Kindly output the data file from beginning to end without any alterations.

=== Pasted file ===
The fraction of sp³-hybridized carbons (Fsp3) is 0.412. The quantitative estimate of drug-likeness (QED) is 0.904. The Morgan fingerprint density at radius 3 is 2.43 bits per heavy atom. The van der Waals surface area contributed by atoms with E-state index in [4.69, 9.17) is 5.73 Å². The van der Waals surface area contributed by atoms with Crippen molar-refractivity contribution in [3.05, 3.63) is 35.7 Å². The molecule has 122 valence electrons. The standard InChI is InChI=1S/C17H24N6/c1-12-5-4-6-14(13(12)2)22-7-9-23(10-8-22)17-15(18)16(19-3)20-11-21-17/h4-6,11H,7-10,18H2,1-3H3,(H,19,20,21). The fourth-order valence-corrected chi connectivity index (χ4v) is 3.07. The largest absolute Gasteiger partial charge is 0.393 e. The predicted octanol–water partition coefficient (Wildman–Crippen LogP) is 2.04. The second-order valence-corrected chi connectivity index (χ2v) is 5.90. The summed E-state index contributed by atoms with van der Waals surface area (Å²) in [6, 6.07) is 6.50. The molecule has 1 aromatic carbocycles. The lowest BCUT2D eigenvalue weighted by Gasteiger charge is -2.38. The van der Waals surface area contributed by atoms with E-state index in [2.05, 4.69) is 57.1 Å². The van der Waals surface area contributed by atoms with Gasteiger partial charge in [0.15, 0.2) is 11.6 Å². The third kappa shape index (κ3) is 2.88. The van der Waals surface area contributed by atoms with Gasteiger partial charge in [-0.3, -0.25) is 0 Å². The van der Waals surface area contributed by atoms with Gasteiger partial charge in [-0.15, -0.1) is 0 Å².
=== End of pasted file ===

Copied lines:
The fraction of sp³-hybridized carbons (Fsp3) is 0.412. The quantitative estimate of drug-likeness (QED) is 0.904. The Morgan fingerprint density at radius 3 is 2.43 bits per heavy atom. The van der Waals surface area contributed by atoms with E-state index in [4.69, 9.17) is 5.73 Å². The van der Waals surface area contributed by atoms with Crippen molar-refractivity contribution in [3.05, 3.63) is 35.7 Å². The molecule has 122 valence electrons. The standard InChI is InChI=1S/C17H24N6/c1-12-5-4-6-14(13(12)2)22-7-9-23(10-8-22)17-15(18)16(19-3)20-11-21-17/h4-6,11H,7-10,18H2,1-3H3,(H,19,20,21). The fourth-order valence-corrected chi connectivity index (χ4v) is 3.07. The largest absolute Gasteiger partial charge is 0.393 e. The predicted octanol–water partition coefficient (Wildman–Crippen LogP) is 2.04. The second-order valence-corrected chi connectivity index (χ2v) is 5.90. The summed E-state index contributed by atoms with van der Waals surface area (Å²) in [6, 6.07) is 6.50. The molecule has 1 aromatic carbocycles. The lowest BCUT2D eigenvalue weighted by Gasteiger charge is -2.38. The van der Waals surface area contributed by atoms with E-state index in [2.05, 4.69) is 57.1 Å². The van der Waals surface area contributed by atoms with Gasteiger partial charge in [0.15, 0.2) is 11.6 Å². The third kappa shape index (κ3) is 2.88. The van der Waals surface area contributed by atoms with Gasteiger partial charge in [-0.3, -0.25) is 0 Å². The van der Waals surface area contributed by atoms with Gasteiger partial charge in [-0.15, -0.1) is 0 Å².